Epilepsy - Medical Malpractice Lawyers

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Epilepsy - Medical Malpractice

Epilepsy is a disorder in which a person has recurrent seizures as a primary event. A seizure can be partial and affect only a part of the body. It can also be generalized and results in loss of consciousness and bodily shaking or twitching. It can also represent a repetitive behavior originating in the brain.

Generalized seizures are those in which the entire brain is involved. It is also called a grand mal seizure. A person with a grand mal seizure usually has their eyes open and their body is stiff in the beginning. Then the body will shake all over in rhythmic movements. The person may or may not breathe much during the seizure but will breathe deeply afterward. The return to consciousness is often gradual and the person may urinate during the seizure. The person will be briefly confused after the seizure happens.

A partial or focal seizure involves only part of the brain. The symptoms involved occur differently depending on the part of the brain involved. It can involve an arm or hand or leg shaking or can involve smaller repetitive movements, including lip smacking and picking at clothing. The person may be confused during or after a partial seizure.

In a petit mal or absence seizure, the person has impairment of consciousness and often stares blankly. Repetitive blinking can occur or there can be other small movements. The seizures often last a few seconds but occur repetitively during the day. This is a type of seizures commonly seen in children.

The symptoms of epilepsy differ depending on the type of seizures seen. In some cases there is loss of consciousness and in others, there is complete consciousness. A partial seizure can degenerate into a generalized seizure and can be the pattern of seizures in some people, who essentially have a warning sign for a generalized seizure.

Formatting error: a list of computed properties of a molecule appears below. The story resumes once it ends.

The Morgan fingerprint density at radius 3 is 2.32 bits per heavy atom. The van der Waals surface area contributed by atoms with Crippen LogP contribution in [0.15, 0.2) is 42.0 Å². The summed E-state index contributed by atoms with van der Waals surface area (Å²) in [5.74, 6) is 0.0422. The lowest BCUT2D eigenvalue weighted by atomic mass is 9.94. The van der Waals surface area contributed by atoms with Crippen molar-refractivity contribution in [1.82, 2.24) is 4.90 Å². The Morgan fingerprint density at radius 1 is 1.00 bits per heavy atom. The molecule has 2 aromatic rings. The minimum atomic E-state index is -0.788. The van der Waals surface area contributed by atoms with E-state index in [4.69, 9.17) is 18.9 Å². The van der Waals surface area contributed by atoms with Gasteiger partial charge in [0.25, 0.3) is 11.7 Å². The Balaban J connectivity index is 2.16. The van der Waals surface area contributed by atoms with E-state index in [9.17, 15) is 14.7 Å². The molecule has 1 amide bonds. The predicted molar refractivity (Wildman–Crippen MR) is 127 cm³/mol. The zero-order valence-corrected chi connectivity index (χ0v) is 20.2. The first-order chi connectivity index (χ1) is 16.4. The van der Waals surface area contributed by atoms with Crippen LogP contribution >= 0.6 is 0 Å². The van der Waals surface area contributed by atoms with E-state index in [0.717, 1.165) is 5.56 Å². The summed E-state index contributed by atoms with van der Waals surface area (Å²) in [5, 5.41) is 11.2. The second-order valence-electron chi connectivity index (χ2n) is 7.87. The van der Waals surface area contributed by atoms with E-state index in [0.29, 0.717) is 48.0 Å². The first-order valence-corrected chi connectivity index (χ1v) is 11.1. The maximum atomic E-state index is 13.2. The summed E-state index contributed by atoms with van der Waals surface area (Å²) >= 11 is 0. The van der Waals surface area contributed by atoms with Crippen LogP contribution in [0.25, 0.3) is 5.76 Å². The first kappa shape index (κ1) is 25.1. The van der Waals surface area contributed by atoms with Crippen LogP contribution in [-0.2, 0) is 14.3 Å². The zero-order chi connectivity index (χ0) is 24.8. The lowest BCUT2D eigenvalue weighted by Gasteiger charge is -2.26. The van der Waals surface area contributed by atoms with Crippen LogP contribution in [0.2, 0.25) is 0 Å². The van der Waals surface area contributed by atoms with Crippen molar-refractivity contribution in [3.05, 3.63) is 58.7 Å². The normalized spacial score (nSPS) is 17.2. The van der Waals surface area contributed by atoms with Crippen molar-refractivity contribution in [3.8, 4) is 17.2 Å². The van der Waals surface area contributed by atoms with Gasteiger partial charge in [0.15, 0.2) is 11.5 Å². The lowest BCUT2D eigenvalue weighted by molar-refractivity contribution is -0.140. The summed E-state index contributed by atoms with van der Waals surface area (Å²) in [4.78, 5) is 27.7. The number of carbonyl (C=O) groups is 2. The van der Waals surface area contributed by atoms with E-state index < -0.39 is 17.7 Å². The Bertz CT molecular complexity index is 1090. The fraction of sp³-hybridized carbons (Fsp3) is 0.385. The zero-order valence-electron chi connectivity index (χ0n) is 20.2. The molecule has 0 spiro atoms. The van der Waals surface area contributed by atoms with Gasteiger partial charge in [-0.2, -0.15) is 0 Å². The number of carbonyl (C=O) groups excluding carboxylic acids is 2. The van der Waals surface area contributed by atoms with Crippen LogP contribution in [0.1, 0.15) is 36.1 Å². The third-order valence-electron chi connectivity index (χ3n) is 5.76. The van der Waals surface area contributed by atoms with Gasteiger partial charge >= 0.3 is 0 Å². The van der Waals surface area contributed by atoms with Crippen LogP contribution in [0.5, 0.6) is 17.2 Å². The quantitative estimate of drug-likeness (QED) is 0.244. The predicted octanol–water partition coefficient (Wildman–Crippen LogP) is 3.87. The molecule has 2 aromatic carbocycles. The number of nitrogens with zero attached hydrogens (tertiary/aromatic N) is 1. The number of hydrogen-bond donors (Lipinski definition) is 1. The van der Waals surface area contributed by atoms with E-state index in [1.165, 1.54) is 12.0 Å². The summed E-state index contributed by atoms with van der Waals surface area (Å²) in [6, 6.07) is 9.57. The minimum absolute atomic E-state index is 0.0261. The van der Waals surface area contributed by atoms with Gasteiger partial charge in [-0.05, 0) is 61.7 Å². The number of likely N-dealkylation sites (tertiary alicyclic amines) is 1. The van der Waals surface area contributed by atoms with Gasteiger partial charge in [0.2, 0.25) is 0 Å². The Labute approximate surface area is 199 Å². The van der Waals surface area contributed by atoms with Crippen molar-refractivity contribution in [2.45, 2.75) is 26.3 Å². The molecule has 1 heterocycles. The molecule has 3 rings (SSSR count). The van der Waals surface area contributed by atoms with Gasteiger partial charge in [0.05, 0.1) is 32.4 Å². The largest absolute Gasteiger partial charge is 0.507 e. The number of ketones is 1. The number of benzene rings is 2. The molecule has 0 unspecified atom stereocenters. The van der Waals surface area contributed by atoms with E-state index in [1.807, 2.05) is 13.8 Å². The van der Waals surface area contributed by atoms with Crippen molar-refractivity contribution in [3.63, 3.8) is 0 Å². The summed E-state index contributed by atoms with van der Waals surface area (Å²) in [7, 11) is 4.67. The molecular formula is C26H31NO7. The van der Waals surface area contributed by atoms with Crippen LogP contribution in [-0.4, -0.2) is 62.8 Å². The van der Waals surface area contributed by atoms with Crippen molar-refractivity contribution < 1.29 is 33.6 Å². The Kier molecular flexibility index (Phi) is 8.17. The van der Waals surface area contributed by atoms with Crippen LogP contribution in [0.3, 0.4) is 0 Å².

Epilepsy is diagnosed in several different ways. It can be diagnosed using a waking or sleep deprived electroencephalogram or EEG. This involves placing multiple electrodes on the scalp which can pick up brain waves and can detect spikes in brain wave activity or the presence of a full blown seizure. There is also a newer blood test for epilepsy.

The medications used in the prevention of epilepsy and seizures are called anti-epileptics. These work to control brain wave activity. Taking only one anti-epileptic medication will only block seizures in seven out of ten individuals. About eight out of ten will do well with more than one anti-epileptic medication. Not everyone gets complete control with even multiple medications for seizure.

There are many types of anti-seizure medications, called anti-epileptic drugs or AEDs. They do not treat all types of seizures so your doctor must decide which type of anti seizure medication to use. Sometimes a combination of medications must be utilized. Single medications are a bit better to use because they have fewer side effects than multiple medications.

The medication choices include phenytoin or Dilantin, commonly used for grand mal seizures. Carbamazepine is another medication used for seizures. Others that are commonly used include Zarontin, Trileptal, Luminal (Phenobarbital), which is often used for babies who have seizures, Mysoline, Topamax and Depakote. These are all medication used for the prevention of seizures but do not work as well to stop an active seizure. Benzodiazepines can be used for the stopping of a generalized seizure of which the most commonly used one is diazepam or Valium.

Second line medications used for seizure control when multiple medications are necessary include benzodiazepines like Klonopin, Felbatol, Neurontin, Lamictal and Keppra. Phenobarbital can be used as a second line agent in adults and Topamax can be a second line agent. There are numerous other drugs to choose from.

Of the first line agents, many can cause nausea, dizziness and tired feelings when first begun. These effects go away after the body adjusts to the medication. There can be liver enzyme elevations or problems with the blood with many of these first line agents. Blood tests will be done to manage and identify any problems you may have with the medications. The idea behind an antiseizure medication is to pick one that controls the seizures with the least amount of side effects.

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The author of the substantive medical writing on this website is Dr. Christine Traxler MD whose biography can be read here